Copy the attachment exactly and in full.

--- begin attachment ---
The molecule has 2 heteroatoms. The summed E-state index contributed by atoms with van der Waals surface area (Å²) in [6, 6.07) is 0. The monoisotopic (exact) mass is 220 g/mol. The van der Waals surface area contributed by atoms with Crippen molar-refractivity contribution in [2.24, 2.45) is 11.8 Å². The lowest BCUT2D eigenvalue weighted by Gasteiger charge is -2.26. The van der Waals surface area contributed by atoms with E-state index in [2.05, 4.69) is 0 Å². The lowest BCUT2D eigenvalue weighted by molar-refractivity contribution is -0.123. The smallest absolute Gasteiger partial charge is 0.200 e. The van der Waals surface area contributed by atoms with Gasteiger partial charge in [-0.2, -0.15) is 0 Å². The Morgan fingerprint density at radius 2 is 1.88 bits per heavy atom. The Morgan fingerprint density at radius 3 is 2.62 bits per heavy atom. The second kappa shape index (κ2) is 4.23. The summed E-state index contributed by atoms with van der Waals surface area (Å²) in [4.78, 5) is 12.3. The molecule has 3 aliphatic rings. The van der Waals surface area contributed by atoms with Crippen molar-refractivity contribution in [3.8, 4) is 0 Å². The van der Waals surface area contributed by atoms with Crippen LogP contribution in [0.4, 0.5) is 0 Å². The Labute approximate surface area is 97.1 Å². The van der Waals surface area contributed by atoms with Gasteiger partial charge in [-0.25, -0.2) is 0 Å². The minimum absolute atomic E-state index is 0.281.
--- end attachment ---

The molecule has 2 heteroatoms. The summed E-state index contributed by atoms with van der Waals surface area (Å²) in [6, 6.07) is 0. The monoisotopic (exact) mass is 220 g/mol. The van der Waals surface area contributed by atoms with Crippen molar-refractivity contribution in [2.24, 2.45) is 11.8 Å². The lowest BCUT2D eigenvalue weighted by Gasteiger charge is -2.26. The van der Waals surface area contributed by atoms with E-state index in [2.05, 4.69) is 0 Å². The lowest BCUT2D eigenvalue weighted by molar-refractivity contribution is -0.123. The smallest absolute Gasteiger partial charge is 0.200 e. The van der Waals surface area contributed by atoms with Gasteiger partial charge in [-0.2, -0.15) is 0 Å². The Morgan fingerprint density at radius 2 is 1.88 bits per heavy atom. The Morgan fingerprint density at radius 3 is 2.62 bits per heavy atom. The second kappa shape index (κ2) is 4.23. The summed E-state index contributed by atoms with van der Waals surface area (Å²) in [4.78, 5) is 12.3. The molecule has 3 aliphatic rings. The van der Waals surface area contributed by atoms with Crippen molar-refractivity contribution in [3.8, 4) is 0 Å². The van der Waals surface area contributed by atoms with Crippen LogP contribution in [0.4, 0.5) is 0 Å². The Labute approximate surface area is 97.1 Å². The van der Waals surface area contributed by atoms with Gasteiger partial charge in [-0.25, -0.2) is 0 Å². The minimum absolute atomic E-state index is 0.281.